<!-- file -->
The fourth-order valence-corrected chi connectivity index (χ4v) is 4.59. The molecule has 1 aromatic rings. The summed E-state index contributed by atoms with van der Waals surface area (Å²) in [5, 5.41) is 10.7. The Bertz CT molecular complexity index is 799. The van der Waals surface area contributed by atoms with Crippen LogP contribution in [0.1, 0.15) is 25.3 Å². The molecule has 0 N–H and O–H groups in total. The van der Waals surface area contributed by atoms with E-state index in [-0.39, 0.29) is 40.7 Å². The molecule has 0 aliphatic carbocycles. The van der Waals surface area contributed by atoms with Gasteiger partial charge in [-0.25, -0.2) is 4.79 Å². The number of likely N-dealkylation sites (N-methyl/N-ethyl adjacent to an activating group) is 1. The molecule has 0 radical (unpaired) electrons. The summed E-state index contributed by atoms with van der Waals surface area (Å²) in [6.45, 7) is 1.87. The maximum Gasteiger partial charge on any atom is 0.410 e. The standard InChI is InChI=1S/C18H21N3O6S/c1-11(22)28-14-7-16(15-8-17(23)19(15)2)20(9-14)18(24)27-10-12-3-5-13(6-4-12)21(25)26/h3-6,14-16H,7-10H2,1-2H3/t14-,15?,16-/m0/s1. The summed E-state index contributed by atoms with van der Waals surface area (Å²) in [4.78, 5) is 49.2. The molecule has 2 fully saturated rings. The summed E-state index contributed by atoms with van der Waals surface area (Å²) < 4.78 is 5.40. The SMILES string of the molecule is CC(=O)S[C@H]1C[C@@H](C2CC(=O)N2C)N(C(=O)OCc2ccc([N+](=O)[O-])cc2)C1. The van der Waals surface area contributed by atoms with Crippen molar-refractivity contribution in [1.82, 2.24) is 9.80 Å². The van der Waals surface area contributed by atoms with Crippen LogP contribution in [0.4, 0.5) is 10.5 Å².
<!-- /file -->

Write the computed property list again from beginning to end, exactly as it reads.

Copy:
The fourth-order valence-corrected chi connectivity index (χ4v) is 4.59. The molecule has 1 aromatic rings. The summed E-state index contributed by atoms with van der Waals surface area (Å²) in [5, 5.41) is 10.7. The Bertz CT molecular complexity index is 799. The van der Waals surface area contributed by atoms with Crippen LogP contribution in [0.1, 0.15) is 25.3 Å². The molecule has 0 N–H and O–H groups in total. The van der Waals surface area contributed by atoms with E-state index in [-0.39, 0.29) is 40.7 Å². The molecule has 0 aliphatic carbocycles. The van der Waals surface area contributed by atoms with Gasteiger partial charge in [-0.25, -0.2) is 4.79 Å². The number of likely N-dealkylation sites (N-methyl/N-ethyl adjacent to an activating group) is 1. The molecule has 0 radical (unpaired) electrons. The summed E-state index contributed by atoms with van der Waals surface area (Å²) in [6.45, 7) is 1.87. The maximum Gasteiger partial charge on any atom is 0.410 e. The standard InChI is InChI=1S/C18H21N3O6S/c1-11(22)28-14-7-16(15-8-17(23)19(15)2)20(9-14)18(24)27-10-12-3-5-13(6-4-12)21(25)26/h3-6,14-16H,7-10H2,1-2H3/t14-,15?,16-/m0/s1. The summed E-state index contributed by atoms with van der Waals surface area (Å²) in [4.78, 5) is 49.2. The molecule has 2 fully saturated rings. The summed E-state index contributed by atoms with van der Waals surface area (Å²) < 4.78 is 5.40. The SMILES string of the molecule is CC(=O)S[C@H]1C[C@@H](C2CC(=O)N2C)N(C(=O)OCc2ccc([N+](=O)[O-])cc2)C1. The van der Waals surface area contributed by atoms with Crippen molar-refractivity contribution in [1.82, 2.24) is 9.80 Å². The van der Waals surface area contributed by atoms with Crippen LogP contribution in [0.4, 0.5) is 10.5 Å².